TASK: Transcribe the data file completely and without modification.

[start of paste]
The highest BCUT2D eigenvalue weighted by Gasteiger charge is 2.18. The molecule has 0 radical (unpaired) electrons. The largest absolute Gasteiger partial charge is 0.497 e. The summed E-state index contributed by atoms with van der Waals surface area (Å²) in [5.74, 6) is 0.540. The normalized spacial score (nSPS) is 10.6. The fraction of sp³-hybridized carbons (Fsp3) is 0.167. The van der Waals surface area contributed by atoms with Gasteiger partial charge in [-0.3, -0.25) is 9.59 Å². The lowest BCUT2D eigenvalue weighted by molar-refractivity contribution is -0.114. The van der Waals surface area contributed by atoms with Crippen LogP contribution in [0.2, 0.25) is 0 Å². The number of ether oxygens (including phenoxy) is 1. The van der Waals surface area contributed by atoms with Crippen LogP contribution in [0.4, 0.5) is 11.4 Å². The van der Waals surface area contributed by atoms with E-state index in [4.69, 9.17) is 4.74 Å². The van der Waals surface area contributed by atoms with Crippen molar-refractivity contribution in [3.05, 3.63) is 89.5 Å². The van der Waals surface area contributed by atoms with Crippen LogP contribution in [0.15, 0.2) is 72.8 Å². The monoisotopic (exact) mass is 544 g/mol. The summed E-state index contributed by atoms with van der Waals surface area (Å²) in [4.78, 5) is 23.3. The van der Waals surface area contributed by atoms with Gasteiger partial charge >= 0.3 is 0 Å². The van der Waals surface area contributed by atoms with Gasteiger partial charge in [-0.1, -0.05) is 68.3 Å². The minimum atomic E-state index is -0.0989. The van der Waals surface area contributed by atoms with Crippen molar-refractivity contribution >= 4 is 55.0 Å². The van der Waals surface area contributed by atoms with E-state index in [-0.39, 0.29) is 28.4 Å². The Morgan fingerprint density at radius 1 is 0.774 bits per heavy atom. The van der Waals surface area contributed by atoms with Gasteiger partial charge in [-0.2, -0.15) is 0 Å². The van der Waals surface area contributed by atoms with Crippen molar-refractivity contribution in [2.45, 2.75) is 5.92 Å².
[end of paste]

The highest BCUT2D eigenvalue weighted by Gasteiger charge is 2.18. The molecule has 0 radical (unpaired) electrons. The largest absolute Gasteiger partial charge is 0.497 e. The summed E-state index contributed by atoms with van der Waals surface area (Å²) in [5.74, 6) is 0.540. The normalized spacial score (nSPS) is 10.6. The fraction of sp³-hybridized carbons (Fsp3) is 0.167. The van der Waals surface area contributed by atoms with Gasteiger partial charge in [-0.3, -0.25) is 9.59 Å². The lowest BCUT2D eigenvalue weighted by molar-refractivity contribution is -0.114. The van der Waals surface area contributed by atoms with Crippen LogP contribution in [0.2, 0.25) is 0 Å². The number of ether oxygens (including phenoxy) is 1. The van der Waals surface area contributed by atoms with Crippen LogP contribution in [0.4, 0.5) is 11.4 Å². The van der Waals surface area contributed by atoms with E-state index in [4.69, 9.17) is 4.74 Å². The van der Waals surface area contributed by atoms with Crippen molar-refractivity contribution in [3.05, 3.63) is 89.5 Å². The van der Waals surface area contributed by atoms with Crippen LogP contribution in [0.15, 0.2) is 72.8 Å². The monoisotopic (exact) mass is 544 g/mol. The summed E-state index contributed by atoms with van der Waals surface area (Å²) in [4.78, 5) is 23.3. The van der Waals surface area contributed by atoms with Gasteiger partial charge >= 0.3 is 0 Å². The van der Waals surface area contributed by atoms with Gasteiger partial charge in [-0.1, -0.05) is 68.3 Å². The minimum atomic E-state index is -0.0989. The van der Waals surface area contributed by atoms with Crippen molar-refractivity contribution >= 4 is 55.0 Å². The van der Waals surface area contributed by atoms with E-state index in [-0.39, 0.29) is 28.4 Å². The Morgan fingerprint density at radius 1 is 0.774 bits per heavy atom. The van der Waals surface area contributed by atoms with Gasteiger partial charge in [-0.2, -0.15) is 0 Å². The van der Waals surface area contributed by atoms with Crippen molar-refractivity contribution in [2.45, 2.75) is 5.92 Å².